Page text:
Letter to GRI in Support of Exposure Draft on “Tax and Payments to Governments”

The Financial Accountability and Corporate Transparency Coalition (FACT Coalition) sent a letter to the Global Reporting Initiative in support of their exposure draft on “Tax and Payments to Governments”.  The full letter can be read below or downloaded here.

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March 15, 2019

Judy Kuszewski
Chair, Global Sustainability Standards Board
c/o Global Reporting Initiative
Barbara Strozzilaan 336
1083 HN Amsterdam
The Netherlands

RE: Exposure Draft of GRI Topic-Specific Standard: Tax and Payments to Governments

Dear Chair Kuszewski,

We write to offer our support on behalf of the Financial Accountability and Corporate Transparency (FACT) Coalition for the Exposure Draft of GRI topic-specific Standard for Tax and Payments to Governments.  Stakeholders – investors, public officials, workers and others – need to understand how corporations approach tax and payments to government to assess risk and plan for community needs.

The proposed reforms would help these efforts and substantially aid progress toward the United Nations Sustainable Developments Goals.

The FACT Coalition is a non-partisan alliance of more than 100 state, national, and international organizations working toward a fair tax system that addresses the challenges of a global economy and promoting policies to combat the harmful impacts of corrupt financial practices.

Importance of Tax Strategies and Governance: We support the call for greater transparency around tax planning.

The proposed standard for disclosure of business tax strategies is reasonable.  It is clear and understandable.  The information is well known to management and should not create a substantial burden.  The specificity of required information is critically important to avoid the problems with the existing disclosure regime. To a limited degree, certain tax risks are disclosed or otherwise reflected in the financial statements of a U.S. Securities and Exchange Commission (SEC) reporting entity. However, these disclosures reveal little about the company’s approach towards tax planning, and limited information on potential risks created by the tax strategies company’s employ. Insight into both tax strategy and governance around tax planning is essential for stakeholders.  These constituencies need to understand the corporate approach and the policies that drive the decision making and confirmation that senior management is fully engaged in the decision-making process.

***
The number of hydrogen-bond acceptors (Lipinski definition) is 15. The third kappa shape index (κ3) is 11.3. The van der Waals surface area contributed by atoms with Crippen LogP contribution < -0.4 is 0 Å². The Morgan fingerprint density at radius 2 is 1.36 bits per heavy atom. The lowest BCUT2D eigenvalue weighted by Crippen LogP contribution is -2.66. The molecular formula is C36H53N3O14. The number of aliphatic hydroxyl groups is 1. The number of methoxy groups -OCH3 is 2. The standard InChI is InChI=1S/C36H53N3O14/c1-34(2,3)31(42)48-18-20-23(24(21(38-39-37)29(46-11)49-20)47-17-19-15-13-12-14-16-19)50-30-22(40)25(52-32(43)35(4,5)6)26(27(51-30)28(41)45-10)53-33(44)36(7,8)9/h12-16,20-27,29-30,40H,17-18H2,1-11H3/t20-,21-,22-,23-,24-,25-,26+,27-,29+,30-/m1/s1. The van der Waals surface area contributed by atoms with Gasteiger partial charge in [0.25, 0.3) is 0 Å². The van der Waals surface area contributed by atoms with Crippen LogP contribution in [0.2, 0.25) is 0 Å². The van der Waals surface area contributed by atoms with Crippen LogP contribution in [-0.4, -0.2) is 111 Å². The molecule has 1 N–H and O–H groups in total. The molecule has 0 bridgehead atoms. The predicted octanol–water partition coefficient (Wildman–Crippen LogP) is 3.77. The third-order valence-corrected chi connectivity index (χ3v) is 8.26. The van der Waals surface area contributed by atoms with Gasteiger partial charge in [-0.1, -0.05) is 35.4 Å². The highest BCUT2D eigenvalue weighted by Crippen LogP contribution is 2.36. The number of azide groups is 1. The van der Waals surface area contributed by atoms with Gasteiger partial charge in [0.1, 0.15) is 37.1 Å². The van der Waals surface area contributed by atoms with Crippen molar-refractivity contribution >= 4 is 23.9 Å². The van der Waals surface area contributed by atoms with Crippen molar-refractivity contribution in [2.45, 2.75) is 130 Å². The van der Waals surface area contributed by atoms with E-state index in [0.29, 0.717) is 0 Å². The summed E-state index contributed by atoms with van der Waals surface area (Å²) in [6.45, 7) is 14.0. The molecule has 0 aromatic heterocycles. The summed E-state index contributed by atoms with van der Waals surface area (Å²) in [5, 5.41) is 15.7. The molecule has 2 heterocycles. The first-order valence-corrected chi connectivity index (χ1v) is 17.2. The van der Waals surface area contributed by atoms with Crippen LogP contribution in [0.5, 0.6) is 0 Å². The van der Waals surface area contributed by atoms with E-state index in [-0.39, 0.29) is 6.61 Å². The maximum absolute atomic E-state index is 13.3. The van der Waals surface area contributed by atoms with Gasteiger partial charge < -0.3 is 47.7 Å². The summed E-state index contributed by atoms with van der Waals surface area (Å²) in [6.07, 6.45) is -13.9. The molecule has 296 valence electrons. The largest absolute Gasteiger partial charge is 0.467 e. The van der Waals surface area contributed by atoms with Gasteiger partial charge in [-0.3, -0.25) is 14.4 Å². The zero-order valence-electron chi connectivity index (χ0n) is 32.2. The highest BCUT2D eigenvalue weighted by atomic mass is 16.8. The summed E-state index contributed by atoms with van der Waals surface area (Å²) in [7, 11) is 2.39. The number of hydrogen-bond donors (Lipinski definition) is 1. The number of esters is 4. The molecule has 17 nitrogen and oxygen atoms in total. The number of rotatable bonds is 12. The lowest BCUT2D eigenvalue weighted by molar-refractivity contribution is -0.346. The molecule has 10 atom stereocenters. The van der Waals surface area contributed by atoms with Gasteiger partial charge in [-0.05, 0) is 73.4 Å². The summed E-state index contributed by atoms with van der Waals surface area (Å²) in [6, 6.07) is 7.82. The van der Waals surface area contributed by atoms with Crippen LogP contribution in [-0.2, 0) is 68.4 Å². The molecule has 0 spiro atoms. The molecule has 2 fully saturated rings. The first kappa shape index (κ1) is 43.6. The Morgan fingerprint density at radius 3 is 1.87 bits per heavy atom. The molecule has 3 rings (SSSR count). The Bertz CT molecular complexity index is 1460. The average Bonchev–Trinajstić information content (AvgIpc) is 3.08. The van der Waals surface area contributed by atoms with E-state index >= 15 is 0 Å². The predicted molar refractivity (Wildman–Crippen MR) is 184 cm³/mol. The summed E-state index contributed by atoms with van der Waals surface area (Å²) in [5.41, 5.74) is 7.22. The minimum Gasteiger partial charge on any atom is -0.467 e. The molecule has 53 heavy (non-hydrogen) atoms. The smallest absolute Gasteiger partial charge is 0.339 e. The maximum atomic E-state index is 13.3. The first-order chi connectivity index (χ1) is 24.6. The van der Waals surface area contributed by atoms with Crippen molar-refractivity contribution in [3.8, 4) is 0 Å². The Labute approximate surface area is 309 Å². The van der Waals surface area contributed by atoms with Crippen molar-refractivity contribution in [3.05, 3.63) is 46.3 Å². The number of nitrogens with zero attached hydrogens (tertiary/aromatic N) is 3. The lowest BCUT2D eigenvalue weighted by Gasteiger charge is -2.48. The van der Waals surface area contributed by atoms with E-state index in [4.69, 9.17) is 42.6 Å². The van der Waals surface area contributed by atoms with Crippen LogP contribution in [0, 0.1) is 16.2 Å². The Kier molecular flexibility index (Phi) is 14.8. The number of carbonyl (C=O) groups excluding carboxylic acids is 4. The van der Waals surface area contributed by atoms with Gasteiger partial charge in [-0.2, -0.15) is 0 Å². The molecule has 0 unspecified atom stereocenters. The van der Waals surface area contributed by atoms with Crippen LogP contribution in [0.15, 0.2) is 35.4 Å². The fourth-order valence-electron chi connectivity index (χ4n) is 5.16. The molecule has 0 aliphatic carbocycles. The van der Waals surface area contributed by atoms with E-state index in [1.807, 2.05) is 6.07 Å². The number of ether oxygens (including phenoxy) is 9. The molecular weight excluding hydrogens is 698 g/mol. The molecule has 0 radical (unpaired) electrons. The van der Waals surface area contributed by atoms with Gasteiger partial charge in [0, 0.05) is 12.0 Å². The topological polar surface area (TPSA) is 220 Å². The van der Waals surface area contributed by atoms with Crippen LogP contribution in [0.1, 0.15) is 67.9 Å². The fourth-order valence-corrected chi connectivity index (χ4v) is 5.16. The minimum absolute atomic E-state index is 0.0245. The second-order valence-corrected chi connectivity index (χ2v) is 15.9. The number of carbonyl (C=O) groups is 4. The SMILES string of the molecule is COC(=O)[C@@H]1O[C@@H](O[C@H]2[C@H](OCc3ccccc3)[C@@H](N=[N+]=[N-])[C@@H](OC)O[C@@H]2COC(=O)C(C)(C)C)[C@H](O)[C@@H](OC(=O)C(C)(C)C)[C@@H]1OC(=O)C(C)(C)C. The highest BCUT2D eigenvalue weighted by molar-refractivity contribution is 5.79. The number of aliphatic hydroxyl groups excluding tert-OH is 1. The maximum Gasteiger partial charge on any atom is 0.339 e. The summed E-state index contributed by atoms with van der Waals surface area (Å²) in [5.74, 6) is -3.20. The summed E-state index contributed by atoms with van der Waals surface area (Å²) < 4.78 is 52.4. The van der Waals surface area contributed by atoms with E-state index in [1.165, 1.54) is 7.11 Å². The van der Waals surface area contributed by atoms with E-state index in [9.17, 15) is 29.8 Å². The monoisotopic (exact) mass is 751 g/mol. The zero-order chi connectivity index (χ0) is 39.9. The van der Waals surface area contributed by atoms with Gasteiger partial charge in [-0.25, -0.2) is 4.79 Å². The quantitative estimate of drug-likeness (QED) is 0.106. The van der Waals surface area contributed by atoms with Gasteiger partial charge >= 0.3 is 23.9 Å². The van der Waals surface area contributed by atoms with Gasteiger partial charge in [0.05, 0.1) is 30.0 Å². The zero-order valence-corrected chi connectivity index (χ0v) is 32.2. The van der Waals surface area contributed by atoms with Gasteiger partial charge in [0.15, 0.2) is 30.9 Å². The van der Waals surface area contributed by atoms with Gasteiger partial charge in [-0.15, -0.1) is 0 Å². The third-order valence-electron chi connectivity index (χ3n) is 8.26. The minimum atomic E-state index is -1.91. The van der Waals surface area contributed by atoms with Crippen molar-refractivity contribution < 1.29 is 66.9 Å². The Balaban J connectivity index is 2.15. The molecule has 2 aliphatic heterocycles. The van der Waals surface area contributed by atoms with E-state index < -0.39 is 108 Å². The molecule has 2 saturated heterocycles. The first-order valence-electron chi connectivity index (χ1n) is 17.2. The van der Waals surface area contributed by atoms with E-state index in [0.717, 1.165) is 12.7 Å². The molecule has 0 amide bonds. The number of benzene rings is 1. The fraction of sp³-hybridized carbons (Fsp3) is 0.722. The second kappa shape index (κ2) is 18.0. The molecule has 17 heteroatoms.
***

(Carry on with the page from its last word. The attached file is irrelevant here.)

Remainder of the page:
We also support the call for disclosure of how tax strategies link to business strategies.  In 2018, General Electric (GE) downplayed the potential for a $US 1 billion tax bill to Britain.  After many years of aggressive tax planning, British tax authorities are looking closer at how GE interpreted its tax liabilities.  In an email to investors last November, GE wrote, “Based on current law and guidance, we believe our current accrual is a reasonable estimate for the enactment of tax reform.”  Laws and interpretations of laws are changing at a rapid rate and this assurance came on the heels of an announcement by GE experienced a $US 22 billion quarterly loss.  It was followed by an unprecedented cut in their dividend payment to investors – only the second time GE cut its dividend since the Great Depression.  Today, analysts cite aggressive accounting practices as a significant factor in the company’s current financial difficulties.

GE should have alerted investors, prior to the recent troubles, of what now appears to be an overreliance on its tax planning and other accounting measures that increased risk.  If, in fact, accounting gimmicks played a role in the financial troubles, investors should have had some understanding of just how aggressive the company was applying tax avoidance strategies.  While investors could not have predicted a loss of 54% in share value in a one-year period between 2017 and 2018, questions surrounding the sustainability of the tax plans would certainly have been included in any risk assessment given the changing tax laws in recent years.

Global markets have made it easier than ever before for multinational companies to engage in aggressive tax planning.  The link between where companies create values and have economic activity and where they book profits and pay taxes has been all but broken.  As laws and interpretations of laws change at this rapidly increasing rate, uncertainties cause confusion and potential risk. For example, ValueClick International, like many companies, have their European headquarters based in Ireland.   The company then contracted for marketing and sales support, management services, and administrative support including human resources, accounting and other services with a French based subsidiary to operate in France.  Profits were booked in Ireland until a 2013 audit by French tax authorities determined that the profits were subject to French tax.  ValueClick challenged the decision and prevailed in Court. While a seeming win for ValueClick, an analysis by MNE Tax, a publication dedicated to multinational tax and transfer pricing news, noted that, “[n]evertheless, it must be stressed that this decision, as well as the cases cited above, are based on the currently applicable tax conventions. These do not yet incorporate the developments proposed by the OECD as part of its BEPS plan.”